By EUGENE YIGA
Born in Port Elizabeth and raised in the Eastern Cape, Chuma Maweni loved drawing with pencils and crayons when he was a boy. Although he didn’t know if what he was doing at the time counted as art, the 44-year-old is glad that the people throughout his life supported his interests and allowed him to turn them into a remarkable career.
What did you want to be when you were growing up?
I wanted to be a paediatrician, but that didn’t go as planned because of the subjects required and also because my interests changed. I loved art, so when I got to high school I went into that.
Where did you study?
After I completed my schooling in Port Elizabeth, I was accepted at Nelson Mandela University. That’s where I did ceramic design. I’d never been to a multiracial school before, so this was my first time discovering a lot of things and also discovering other people of different backgrounds. I felt like I was in a different place altogether. It opened my eyes to another world, so it was a good thing.
What was it like studying there?
The studies were a little hectic and a bit difficult – students would get under a lot of stress because of studying, practical work, and all those things – but on the whole the years for me were an awesome experience. While I was studying, I gained a variety of skills. I was able to communicate with new people and also get ideas from whatever others were doing.
What helped you get through the struggles?
I got a lot of support from my lecturers. They organised so much – my bursaries, school loans, residence, and all those things – and supported me in achieving the marks that I got. I also got a lot of support from the friends that I made. The support structure was always there, whenever I needed it.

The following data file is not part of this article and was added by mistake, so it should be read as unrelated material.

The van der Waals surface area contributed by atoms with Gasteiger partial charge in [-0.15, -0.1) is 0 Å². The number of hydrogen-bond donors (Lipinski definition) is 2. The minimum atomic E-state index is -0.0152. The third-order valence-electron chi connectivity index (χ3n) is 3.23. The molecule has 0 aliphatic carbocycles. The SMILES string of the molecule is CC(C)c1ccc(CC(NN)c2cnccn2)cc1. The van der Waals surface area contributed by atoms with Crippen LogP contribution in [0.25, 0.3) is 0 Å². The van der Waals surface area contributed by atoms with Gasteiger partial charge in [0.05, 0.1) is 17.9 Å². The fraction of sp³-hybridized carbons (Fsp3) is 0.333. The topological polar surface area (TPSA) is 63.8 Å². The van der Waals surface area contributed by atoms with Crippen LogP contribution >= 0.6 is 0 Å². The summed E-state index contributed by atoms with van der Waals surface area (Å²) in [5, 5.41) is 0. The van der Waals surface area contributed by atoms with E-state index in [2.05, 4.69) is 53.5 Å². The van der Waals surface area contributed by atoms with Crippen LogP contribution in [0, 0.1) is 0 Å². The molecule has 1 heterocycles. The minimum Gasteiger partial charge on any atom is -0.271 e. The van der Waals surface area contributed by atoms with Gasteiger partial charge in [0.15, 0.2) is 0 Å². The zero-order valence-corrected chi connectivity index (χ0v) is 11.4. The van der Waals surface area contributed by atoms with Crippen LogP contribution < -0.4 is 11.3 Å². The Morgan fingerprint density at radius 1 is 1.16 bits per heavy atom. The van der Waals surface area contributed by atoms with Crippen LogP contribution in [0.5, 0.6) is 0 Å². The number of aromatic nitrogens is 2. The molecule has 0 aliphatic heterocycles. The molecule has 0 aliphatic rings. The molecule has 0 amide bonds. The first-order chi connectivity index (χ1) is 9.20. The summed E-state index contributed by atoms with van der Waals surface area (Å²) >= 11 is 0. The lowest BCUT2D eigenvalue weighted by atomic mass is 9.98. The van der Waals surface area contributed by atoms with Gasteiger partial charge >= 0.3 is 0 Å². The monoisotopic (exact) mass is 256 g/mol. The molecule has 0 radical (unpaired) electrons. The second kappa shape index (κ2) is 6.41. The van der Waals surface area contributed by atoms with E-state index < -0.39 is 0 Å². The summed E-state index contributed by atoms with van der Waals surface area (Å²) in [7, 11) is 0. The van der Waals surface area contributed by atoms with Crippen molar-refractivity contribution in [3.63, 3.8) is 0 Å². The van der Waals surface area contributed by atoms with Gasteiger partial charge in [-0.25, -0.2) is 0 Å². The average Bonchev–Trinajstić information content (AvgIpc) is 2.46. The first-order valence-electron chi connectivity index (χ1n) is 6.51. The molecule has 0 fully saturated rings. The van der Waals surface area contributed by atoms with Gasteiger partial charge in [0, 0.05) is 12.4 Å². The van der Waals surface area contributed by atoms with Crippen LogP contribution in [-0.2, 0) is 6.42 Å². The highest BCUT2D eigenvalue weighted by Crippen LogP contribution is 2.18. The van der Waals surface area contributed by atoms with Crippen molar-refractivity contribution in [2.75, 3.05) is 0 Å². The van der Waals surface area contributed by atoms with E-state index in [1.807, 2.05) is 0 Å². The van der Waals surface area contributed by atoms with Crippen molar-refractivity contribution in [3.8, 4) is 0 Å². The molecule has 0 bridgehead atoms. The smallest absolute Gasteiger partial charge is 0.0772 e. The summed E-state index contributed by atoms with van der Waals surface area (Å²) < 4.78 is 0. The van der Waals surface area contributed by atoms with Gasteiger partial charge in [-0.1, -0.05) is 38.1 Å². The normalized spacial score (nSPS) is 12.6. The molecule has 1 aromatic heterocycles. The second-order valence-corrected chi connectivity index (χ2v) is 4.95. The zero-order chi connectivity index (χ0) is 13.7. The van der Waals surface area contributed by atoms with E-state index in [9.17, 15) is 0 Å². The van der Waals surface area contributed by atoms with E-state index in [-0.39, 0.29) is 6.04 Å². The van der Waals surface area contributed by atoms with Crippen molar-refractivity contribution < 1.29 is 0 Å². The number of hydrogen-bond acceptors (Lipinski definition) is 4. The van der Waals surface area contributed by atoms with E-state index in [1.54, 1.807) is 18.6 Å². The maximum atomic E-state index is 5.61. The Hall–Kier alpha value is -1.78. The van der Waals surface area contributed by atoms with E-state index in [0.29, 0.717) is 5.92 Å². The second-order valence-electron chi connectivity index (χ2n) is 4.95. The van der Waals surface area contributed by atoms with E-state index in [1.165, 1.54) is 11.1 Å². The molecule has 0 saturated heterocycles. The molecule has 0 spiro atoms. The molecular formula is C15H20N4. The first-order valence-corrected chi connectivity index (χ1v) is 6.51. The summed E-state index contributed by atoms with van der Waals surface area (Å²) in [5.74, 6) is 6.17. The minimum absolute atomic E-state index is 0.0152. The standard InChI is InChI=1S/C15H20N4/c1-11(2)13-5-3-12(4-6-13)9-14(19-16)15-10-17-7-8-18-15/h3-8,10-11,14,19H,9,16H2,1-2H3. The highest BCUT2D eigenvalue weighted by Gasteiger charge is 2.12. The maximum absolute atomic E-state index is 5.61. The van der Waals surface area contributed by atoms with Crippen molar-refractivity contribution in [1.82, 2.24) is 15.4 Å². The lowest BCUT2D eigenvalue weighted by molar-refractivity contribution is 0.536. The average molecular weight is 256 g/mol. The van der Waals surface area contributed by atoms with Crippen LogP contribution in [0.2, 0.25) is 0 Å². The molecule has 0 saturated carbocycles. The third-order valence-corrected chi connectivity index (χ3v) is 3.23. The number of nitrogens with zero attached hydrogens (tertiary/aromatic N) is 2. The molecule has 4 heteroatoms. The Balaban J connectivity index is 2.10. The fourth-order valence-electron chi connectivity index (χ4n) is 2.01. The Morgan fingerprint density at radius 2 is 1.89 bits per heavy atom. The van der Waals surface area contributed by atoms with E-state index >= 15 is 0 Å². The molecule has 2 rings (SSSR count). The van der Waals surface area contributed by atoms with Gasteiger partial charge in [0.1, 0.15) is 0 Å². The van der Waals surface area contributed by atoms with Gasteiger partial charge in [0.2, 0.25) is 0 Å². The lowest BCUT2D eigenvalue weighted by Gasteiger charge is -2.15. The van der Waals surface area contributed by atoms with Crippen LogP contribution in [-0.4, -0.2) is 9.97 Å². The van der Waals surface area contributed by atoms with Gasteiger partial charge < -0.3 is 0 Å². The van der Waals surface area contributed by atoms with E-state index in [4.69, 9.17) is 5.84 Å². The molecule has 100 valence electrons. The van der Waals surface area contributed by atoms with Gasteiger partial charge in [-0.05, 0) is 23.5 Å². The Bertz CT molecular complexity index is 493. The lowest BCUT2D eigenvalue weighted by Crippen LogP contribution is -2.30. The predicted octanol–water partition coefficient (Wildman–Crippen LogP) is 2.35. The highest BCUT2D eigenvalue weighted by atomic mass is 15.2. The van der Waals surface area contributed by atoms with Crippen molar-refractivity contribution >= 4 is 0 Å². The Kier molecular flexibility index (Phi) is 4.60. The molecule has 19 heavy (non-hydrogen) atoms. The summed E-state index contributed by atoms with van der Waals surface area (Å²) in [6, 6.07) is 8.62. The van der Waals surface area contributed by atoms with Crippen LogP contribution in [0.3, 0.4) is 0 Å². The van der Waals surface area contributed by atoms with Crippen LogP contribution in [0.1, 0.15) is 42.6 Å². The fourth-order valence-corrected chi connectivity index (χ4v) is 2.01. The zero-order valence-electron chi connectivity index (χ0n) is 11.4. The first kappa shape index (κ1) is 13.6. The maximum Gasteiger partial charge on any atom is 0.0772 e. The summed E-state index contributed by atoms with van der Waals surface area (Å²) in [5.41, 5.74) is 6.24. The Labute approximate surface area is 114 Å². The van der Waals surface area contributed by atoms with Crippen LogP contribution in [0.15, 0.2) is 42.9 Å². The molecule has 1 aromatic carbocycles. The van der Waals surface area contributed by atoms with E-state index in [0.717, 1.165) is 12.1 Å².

How did you decide on ceramics?
One of my lecturers helped me realise that I’d do much better in ceramic design than I would in graphic design or any other part of art. We were also doing everything that you can think of in ceramics. I excelled in throwing, which is spinning clay on the wheel. I learned that skill from my lecturers and it has proven valuable for me, even to this day, because most of my products are thrown on the wheel.
How does your family feel about your career?
My family has always been supportive of my choices; they have never even once asked me if I did the right thing by choosing art. Parents, spouses, and siblings can doubt that you’ll make money in art, because sometimes you don’t make much, but that’s not been the case for me. Whether I was working for a studio or working for myself, my family has always been supportive and are still supportive of what I’m doing to this day.
What was it like when you began your career?
At first, working as an artist was difficult because I didn’t know what to expect from people. There were also some bad days when, for example, I hadn’t done what I was supposed to do the way they wanted me to. I like being creative in what I’m doing and just adding my own spin instead of following the exact design that’s been given to me to do, so it was sometimes a challenge to follow orders.
How was your ten-year experience at Art in the Forest in Cape Town?
I was roughing it at first, which was a good challenge that gave me a lot of information and knowledge. Later on, I was given more freedom to be creative in what I was doing. They even said that I could create my own work on their premises. That helped a lot in developing my career and my skills as an artist. So even though there were challenges, there were also good things that happened during that time.
What’s been surprising so far?
What surprised me when I started was that I could do things I didn’t know I could. At school, you’re taught the basic skills and later on when you start working you need to put in your own creativity and mix it together with what you’ve learned. I was surprised that I was able to do some things that came out during that time.[/vc_column_text][/vc_column][vc_column width=”1/4″][vc_widget_sidebar sidebar_id=”default_sidebar”][/vc_column][/vc_row]